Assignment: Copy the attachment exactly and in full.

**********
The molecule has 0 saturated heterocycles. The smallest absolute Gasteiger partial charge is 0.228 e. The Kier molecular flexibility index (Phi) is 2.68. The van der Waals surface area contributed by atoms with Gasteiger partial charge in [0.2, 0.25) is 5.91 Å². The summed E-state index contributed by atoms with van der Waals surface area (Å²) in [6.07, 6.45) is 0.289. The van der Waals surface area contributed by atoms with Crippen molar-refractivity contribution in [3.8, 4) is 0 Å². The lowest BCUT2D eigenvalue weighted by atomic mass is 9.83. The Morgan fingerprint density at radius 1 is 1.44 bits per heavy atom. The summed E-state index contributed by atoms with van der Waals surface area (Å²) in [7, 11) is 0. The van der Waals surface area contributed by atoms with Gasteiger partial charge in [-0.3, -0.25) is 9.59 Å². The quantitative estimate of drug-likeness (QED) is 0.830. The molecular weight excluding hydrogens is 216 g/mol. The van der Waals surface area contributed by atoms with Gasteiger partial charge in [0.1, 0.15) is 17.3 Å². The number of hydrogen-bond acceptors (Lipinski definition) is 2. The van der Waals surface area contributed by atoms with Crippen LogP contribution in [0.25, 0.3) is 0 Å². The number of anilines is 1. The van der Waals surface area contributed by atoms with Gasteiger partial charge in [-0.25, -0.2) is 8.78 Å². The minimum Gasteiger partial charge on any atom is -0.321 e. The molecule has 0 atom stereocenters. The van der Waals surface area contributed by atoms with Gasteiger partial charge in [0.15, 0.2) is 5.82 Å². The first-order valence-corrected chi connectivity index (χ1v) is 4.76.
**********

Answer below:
The molecule has 0 saturated heterocycles. The smallest absolute Gasteiger partial charge is 0.228 e. The Kier molecular flexibility index (Phi) is 2.68. The van der Waals surface area contributed by atoms with Gasteiger partial charge in [0.2, 0.25) is 5.91 Å². The summed E-state index contributed by atoms with van der Waals surface area (Å²) in [6.07, 6.45) is 0.289. The van der Waals surface area contributed by atoms with Crippen molar-refractivity contribution in [3.8, 4) is 0 Å². The lowest BCUT2D eigenvalue weighted by atomic mass is 9.83. The Morgan fingerprint density at radius 1 is 1.44 bits per heavy atom. The summed E-state index contributed by atoms with van der Waals surface area (Å²) in [7, 11) is 0. The van der Waals surface area contributed by atoms with Gasteiger partial charge in [-0.3, -0.25) is 9.59 Å². The quantitative estimate of drug-likeness (QED) is 0.830. The molecular weight excluding hydrogens is 216 g/mol. The van der Waals surface area contributed by atoms with Gasteiger partial charge in [0.1, 0.15) is 17.3 Å². The number of hydrogen-bond acceptors (Lipinski definition) is 2. The van der Waals surface area contributed by atoms with Crippen LogP contribution in [0.25, 0.3) is 0 Å². The number of anilines is 1. The van der Waals surface area contributed by atoms with Gasteiger partial charge in [-0.25, -0.2) is 8.78 Å². The minimum Gasteiger partial charge on any atom is -0.321 e. The molecule has 0 atom stereocenters. The van der Waals surface area contributed by atoms with Gasteiger partial charge in [0.15, 0.2) is 5.82 Å². The first-order valence-corrected chi connectivity index (χ1v) is 4.76.